Aussie skiers bring big bucks to town

4 minutes read
Posted 27 March, 2024
SnowMachine Queenstown 2023 BestOf PatStevenson 074 copy v3

Snow Machine has quickly established itself as one of the most fun and hedonistic events on the Queenstown calendar, very popular with Aussies. Photos: Patrick Stevenson

An estimated record number of 50,000 Aussies flocked into Queenstown for ski holidays last year, injecting about $100m into the local economy, and so far, operators are predicting similar numbers for this year, in some cases slightly ahead.

However, there’s an air of caution in the trans-Tasman wind.

Aussie ski package wholesalers say higher interest rates and living costs mean there’s a hesitation in certain sectors of the market.

Mountain Watch Travel managing director Quentin Nolan’s company brought about 10,000 Aussies to Queenstown last ski season, most of them staying a minimum of seven nights and spending an average $AUS2500 each, worth about $AUS25m to the Queenstown economy.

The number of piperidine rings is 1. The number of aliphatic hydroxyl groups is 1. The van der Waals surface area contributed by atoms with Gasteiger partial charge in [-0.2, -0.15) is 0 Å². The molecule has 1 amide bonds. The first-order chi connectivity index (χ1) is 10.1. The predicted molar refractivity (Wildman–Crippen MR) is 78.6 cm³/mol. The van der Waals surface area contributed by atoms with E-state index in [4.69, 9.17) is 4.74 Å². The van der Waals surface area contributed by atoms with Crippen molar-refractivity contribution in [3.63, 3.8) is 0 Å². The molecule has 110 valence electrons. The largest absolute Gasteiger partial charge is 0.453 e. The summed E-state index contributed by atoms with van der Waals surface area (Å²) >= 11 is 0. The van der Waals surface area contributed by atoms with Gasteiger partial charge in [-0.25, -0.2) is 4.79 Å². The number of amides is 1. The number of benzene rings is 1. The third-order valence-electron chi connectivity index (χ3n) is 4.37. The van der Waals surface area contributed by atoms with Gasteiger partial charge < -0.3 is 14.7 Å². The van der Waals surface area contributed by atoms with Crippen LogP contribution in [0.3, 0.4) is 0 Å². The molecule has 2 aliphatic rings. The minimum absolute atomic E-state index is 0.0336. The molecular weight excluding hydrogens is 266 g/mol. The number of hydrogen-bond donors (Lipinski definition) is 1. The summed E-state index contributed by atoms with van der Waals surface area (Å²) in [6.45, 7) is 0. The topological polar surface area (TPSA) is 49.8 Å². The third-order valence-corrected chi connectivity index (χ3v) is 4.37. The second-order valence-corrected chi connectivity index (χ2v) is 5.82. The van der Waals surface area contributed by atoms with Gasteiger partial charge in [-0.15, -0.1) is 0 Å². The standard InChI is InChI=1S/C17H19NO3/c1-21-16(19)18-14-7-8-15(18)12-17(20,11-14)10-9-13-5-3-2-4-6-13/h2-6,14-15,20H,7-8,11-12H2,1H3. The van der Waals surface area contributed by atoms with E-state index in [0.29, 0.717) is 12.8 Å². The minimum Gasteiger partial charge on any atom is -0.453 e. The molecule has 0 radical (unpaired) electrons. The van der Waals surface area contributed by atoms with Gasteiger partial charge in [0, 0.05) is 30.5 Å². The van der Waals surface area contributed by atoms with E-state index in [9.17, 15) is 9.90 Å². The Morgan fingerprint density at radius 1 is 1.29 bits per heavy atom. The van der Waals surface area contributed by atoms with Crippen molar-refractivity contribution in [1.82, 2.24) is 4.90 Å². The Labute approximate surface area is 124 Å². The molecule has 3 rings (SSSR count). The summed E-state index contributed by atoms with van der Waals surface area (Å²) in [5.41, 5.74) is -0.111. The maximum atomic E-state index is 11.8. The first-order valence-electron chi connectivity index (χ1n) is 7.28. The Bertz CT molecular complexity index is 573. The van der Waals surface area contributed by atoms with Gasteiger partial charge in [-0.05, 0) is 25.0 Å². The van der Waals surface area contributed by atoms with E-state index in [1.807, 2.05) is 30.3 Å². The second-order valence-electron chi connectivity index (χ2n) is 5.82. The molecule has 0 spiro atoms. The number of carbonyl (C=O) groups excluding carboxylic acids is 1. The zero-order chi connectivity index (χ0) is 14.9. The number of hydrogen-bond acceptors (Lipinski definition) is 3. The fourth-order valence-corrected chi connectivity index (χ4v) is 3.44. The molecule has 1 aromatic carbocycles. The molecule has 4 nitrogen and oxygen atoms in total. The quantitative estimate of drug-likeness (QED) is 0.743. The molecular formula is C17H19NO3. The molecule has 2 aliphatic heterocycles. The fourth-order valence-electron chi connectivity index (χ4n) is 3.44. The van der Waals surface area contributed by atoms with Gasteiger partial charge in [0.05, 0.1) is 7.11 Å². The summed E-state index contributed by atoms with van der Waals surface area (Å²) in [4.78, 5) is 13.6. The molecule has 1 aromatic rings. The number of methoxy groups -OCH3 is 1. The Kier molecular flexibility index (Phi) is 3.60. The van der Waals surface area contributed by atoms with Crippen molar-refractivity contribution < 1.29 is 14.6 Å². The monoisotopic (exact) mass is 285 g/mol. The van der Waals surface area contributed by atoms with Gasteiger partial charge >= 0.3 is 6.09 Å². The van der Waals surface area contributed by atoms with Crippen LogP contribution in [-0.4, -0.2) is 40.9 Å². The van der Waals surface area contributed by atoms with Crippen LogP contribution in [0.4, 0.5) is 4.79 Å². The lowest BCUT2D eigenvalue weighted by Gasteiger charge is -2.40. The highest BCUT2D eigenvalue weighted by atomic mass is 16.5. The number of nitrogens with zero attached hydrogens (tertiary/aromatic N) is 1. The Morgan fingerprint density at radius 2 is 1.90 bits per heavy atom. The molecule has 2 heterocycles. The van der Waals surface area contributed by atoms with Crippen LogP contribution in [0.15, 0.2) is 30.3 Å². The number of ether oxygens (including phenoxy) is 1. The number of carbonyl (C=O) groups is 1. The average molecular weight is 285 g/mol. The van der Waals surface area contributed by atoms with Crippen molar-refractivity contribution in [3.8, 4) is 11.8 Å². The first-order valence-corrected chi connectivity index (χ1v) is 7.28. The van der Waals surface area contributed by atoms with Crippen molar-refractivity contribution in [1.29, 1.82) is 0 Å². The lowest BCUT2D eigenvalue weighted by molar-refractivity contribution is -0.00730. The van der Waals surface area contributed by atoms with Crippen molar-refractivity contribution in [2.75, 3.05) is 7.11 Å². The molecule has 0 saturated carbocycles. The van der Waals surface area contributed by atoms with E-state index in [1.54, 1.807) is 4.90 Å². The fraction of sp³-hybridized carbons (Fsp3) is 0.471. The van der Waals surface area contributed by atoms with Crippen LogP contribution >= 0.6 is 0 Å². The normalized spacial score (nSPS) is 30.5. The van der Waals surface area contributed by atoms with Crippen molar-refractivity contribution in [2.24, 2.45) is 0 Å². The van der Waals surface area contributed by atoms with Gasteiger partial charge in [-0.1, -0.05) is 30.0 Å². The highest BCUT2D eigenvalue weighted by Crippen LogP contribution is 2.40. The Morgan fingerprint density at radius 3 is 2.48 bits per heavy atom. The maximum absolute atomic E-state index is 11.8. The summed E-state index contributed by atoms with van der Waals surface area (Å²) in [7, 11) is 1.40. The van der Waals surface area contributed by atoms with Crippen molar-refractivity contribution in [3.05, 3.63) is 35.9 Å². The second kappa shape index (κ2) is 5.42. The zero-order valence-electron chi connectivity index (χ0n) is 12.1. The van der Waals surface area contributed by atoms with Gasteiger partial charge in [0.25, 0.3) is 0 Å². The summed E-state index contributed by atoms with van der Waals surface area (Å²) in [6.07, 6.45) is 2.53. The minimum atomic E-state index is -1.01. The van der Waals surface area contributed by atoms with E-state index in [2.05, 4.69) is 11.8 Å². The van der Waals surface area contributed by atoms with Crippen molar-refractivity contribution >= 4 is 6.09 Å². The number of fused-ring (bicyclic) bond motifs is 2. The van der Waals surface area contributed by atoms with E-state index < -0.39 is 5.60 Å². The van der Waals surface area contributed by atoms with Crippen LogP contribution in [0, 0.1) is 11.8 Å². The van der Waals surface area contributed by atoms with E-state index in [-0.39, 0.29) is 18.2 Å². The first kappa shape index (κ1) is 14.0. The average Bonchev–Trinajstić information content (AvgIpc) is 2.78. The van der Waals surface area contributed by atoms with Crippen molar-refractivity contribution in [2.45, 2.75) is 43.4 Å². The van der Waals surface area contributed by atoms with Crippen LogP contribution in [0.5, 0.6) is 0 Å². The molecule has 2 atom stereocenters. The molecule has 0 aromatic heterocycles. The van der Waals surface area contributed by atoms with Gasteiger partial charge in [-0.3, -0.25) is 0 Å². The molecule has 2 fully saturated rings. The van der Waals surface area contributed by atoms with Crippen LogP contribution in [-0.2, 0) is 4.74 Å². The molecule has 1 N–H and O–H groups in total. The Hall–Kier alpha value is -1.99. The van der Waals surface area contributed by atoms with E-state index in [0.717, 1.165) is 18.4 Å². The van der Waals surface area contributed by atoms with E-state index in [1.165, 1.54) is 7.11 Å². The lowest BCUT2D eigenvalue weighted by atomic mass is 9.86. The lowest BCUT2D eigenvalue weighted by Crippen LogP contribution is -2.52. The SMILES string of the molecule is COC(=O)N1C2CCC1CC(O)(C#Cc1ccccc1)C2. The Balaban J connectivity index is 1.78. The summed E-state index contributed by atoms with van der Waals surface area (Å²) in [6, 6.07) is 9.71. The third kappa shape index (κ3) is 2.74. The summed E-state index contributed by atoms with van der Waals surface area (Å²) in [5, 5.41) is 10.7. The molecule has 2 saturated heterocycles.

His popular week-long Snow Machine event alone brought in $AUS15m last year.

His ski package bookings to date are similar to last year, but he’s seeing “a bit of hesitation” after the high of last year’s post-Covid excitement and buzz.

“People don’t have as much discretionary income this year. Interest rates are high. When it gets to a certain price skiing is not affordable for the average family,” he says.

“But Queenstown and New Zealand are still going for it.” Prices may have gone up, but Queenstown ski holidays still cost significantly less than skiing in Australia, Nolan says. While Perisher boasts 35 chairlifts, its lift pass is $AUS220 this year and despite the Aussie resorts throwing special offers onto the market Queenstown is still a better deal, he says.

He’s forecasting Snow Machine will bring 7000 people to Queenstown in September with Aussies snapping up 3500 tickets the first day they were released at the start of March. He’s also put more investment into his talent line-up this year with the likes of Angus and Julia Stone and Peking Duk.